Wicking beds are extremely water efficient and time efficient compared to other forms of garden beds. They require very little watering, except 5 – 10 minutes filling up the water reservoir once a week in summer.
They can be any size from a broccoli box on a balcony to a 6 metre raised bed in a sunny place in your garden. The critical component is that the water reservoir is levelled.
As the wicking bed is self-contained the growing bed can be adapted for any plant requirement, alkaline, acid or neutral, depending on what you want to plant.
The only thing you can’t plant in a wicking bed is large trees as you can’t get the depth required for them.
In a wicking bed water moves from a reservoir at the bottom of the garden bed through the soil to the top, watering the roots of the plants from below.
The water moves by capillary action’–just like fuel moving up the wick of a kerosene lamp. The plants don’t need overhead watering -you just keep the water in the bottom topped up by filling the white pipe coming out the top of the garden bed. Fill it just until water starts to flow out the overflow pipe on the side– this means the reservoir is full.
Wicking beds use up to 50% less water than conventional vegie gardens as less water is lost through evaporation. They are low maintenance and plants have less risk of over-watering or under-watering.
As your wicking bed is isolated from the ground you will have less trouble with tree roots or any contaminants that may be in the ground.
To start build a raised garden bed. If you need some help with this see http://wheeloflifeblog.com/environment/how-to-build-a-raised-garden-bed/
Level out the garden bed; make sure you take out all sticks and stones that could make a hole in the liner. For added safety you can put down layers of newspaper or shadecloth or carpet to protect the liner from any sticks or stones you may have missed.
Make an outlet hole at one end to allow excess water to flow out, roughly 10cm from the level base. This is usually placed at the opposite end from the down pipe. You can put a bucket underneath the hole to collect the overflow which will be full of nutrients and throw it back onto the garden. You can cover the inlet and outlet holes with flywire to prevent mossies from collecting or soil/ gravel from clogging up the holes if you like.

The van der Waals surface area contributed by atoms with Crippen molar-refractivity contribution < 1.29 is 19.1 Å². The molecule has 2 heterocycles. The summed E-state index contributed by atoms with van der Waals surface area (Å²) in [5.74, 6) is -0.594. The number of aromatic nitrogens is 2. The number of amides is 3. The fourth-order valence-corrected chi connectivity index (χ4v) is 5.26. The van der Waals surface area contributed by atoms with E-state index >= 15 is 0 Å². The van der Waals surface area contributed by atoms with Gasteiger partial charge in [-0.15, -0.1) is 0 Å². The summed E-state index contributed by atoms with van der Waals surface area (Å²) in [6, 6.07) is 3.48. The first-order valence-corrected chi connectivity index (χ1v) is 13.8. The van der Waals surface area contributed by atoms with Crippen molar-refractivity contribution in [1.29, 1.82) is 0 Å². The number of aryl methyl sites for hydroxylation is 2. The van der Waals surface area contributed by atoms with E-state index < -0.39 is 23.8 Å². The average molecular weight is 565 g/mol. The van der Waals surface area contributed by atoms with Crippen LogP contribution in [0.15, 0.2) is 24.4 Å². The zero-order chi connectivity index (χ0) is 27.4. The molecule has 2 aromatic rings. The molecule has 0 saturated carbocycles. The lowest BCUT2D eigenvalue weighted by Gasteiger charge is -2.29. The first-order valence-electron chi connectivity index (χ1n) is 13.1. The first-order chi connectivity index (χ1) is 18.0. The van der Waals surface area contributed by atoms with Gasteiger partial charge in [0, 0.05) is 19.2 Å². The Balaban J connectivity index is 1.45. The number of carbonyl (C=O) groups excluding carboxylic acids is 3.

Lay a black plastic liner inside the bed carefully. You can leave it going right up the sides of the bed to trim later, and you can staple the liner to the inside walls so long as the staples are higher than the dirt. Make a hole in the plastic at the position of the outlet pipe.
Lay a thick layer of newspaper or shadecloth to protect the plastic from the gravel or scoria.
Lay slotted pipe along the length of the bed. You will need an elbow at one end and a downpipe to fill the reservoir after the bed is filled. You may need to hold this in place with duct tape until the bed is filled.
Add gravel or scoria to just cover the slotted pipes, roughly 10 cm.
Fill the bed with water to the level of the top of the gravel and check the outlet pipe is working properly. Add a layer of shadecloth on the top of the gravel to protect it from being clogged with the soil.
Add your growing medium. Soil/ Manure/ compost. As the wicking bed is a sealed bed you will need to add your own worms to aerate the soil.
- Cover the bed with newspaper; again, making sure the sheets overlap. This will help to keep the moisture in the soil.
- Cover the bed with mulch or pine bark. Again this helps to keep the moisture in the soil.
- Water the garden bed to settle everything down.
Once your garden bed is ready just create a small hole through the newspaper and plant your seedlings straight into the compost/soil mix below.
As always don’t hesitate to contact us if you have any questions.
John and Linda Ballis
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